This church and graveyard are in the townland of Clenor North, and now part of Killavullen parish. It is in the civil parish of Clenor and in the barony of Fermoy. It is a former Church of Ireland church.
It is located on the north side of the Blackwater River, on the N73 Mitchelstown/Mallow road. It is approximately 2km south of Doneraile.
The present ruined church is dated to 1813 and is located south of the centre of the graveyard.
This ruined parish church and graveyard is located in the townland of Imphrick, in 
the catholic parish of Ballyhea and the civil parish of Imphrick. It is in the Barony of
Fermoy and Orrery and Kilmore. It is is part of the Mallow Union of Parishes in the 
Diocese of Cloyne. 
It is located almost halfway between Charleville and Buttevant, Co. Cork, on the
west side of the main road N20. It is 100m north of the L1320 road to Churchtown,
on a slope north of the Awbeg River.
This graveyard and church are located in the townland of Horseclose in the Barony
of Fermoy. It belongs to the Mallow Union of parishes in the diocese of Cloyne.
It is located on the northside of Doneraile, on the west side of the road, north of the river Awbeg. Doneraile Court, a 17th century country house and demesne, lies immediately to the east.
The church was first built by the Right Honourable Sir William St. Leger, the Lord President of Munster in 1633.
This graveyard is in the townland of Rathgoggin South, in the civil parish of Charleville, and in the Barony of Orrery and Kilmore.
Also known as Rathgoggin Graveyard, it is located on the east side of the N20 road, on the southern end of Charleville town.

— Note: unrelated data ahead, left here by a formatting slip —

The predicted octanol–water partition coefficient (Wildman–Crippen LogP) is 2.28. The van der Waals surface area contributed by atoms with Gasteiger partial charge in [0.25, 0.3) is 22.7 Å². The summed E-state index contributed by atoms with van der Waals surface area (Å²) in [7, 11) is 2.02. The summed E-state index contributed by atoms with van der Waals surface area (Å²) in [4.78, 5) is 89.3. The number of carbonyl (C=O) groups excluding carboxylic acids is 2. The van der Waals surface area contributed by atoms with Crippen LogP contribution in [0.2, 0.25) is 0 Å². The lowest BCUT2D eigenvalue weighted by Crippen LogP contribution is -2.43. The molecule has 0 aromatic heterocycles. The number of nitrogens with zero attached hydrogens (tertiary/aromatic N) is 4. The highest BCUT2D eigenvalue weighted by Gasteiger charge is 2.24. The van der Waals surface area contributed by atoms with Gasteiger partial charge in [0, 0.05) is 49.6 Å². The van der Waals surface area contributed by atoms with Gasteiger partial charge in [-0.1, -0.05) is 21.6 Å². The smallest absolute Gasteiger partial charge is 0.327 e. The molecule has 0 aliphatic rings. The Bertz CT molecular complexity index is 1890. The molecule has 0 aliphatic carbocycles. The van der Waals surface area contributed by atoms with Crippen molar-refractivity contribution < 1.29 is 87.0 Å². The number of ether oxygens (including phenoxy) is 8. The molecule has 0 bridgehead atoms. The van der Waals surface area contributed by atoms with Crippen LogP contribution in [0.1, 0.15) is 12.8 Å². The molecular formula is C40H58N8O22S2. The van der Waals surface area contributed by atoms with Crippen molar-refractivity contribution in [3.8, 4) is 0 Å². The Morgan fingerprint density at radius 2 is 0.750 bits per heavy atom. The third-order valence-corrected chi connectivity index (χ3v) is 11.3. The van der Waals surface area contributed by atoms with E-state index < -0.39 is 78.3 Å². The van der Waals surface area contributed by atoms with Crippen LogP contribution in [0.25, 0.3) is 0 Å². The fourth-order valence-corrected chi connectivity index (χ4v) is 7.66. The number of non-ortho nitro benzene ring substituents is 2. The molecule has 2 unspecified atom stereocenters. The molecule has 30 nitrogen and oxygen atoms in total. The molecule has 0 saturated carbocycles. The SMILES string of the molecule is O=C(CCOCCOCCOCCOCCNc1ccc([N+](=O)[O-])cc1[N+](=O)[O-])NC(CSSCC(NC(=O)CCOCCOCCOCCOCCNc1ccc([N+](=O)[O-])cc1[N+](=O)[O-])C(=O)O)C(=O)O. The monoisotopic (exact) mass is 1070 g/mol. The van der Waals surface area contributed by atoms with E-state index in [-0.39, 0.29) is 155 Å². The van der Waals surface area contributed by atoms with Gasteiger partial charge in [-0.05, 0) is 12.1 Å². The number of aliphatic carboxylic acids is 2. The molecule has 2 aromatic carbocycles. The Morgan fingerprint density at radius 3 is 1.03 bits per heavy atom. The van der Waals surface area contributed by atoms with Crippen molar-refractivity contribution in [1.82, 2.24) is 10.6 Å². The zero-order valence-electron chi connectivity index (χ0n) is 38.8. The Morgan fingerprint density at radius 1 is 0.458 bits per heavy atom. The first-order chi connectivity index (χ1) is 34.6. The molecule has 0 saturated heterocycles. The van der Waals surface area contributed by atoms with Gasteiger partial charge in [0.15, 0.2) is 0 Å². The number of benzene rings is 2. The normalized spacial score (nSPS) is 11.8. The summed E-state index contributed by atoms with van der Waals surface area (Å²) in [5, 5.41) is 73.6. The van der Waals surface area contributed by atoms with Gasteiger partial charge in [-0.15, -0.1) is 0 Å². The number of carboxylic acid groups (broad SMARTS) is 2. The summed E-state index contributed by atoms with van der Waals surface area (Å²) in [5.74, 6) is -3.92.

It is a large graveyard, triangular in shape. It is bounded on two sides by public roads and is enclosed by concrete walls.
This graveyard and church are located in the townland of Rathgoggin Middle, in the
parish of Charleville, in the Barony of Orrery and Kilmore.
Set back from the main street in Charleville town, it was the former Church Of Ireland parish church and graveyard of Rathgoggin.
This church was built in the Gothic Revival style in 1846 and according to Lewis
(1837), built on the site of an earlier church erected in 1663 by Roger Boyle


We have traced over 100 gravestones carved by three generations of the Bolster family in North Cork and throughout Co. Limerick. Local Historian Evelyn O'Keeffe traced the family history of these Bolsters and some of her results are presented here. 

Bolster Family History (by Evelyn O'Keeffe)


For a long time Irish history had been insular, inward looking

The 125th anniversary of Achill's greatest disaster, on Thursday 14th June 1894, was commemorated with mass and visit to the communal grave in Kildownet graveyard on Saturday the 15th of June 2019. All those who drowned were aboard the hooker "Victory" which capsized at Westport quay as it transported 125 seasonal workers from Cloughmore pier to join the Steamer “Elm" at Westport quay which was to carry them directly to Ayreshire. 
Prior to the mass which was celebrated by Fr.
Marriages in Ireland from the 16th century up to the 20th were certainly a lot different from those today. A custom known as ‘Fuadach na mBan' meaning abduction of young women was a noted occurrence within the context of the history of marriage in Ireland, even in Kildownet.  The fuadach can be described as the practice of carrying off a woman with the purpose of compelling her to marry a man who would then have access to her dowry of land or money. This form of abduction was often a crime of considerable terror and violence and was usually done without consent.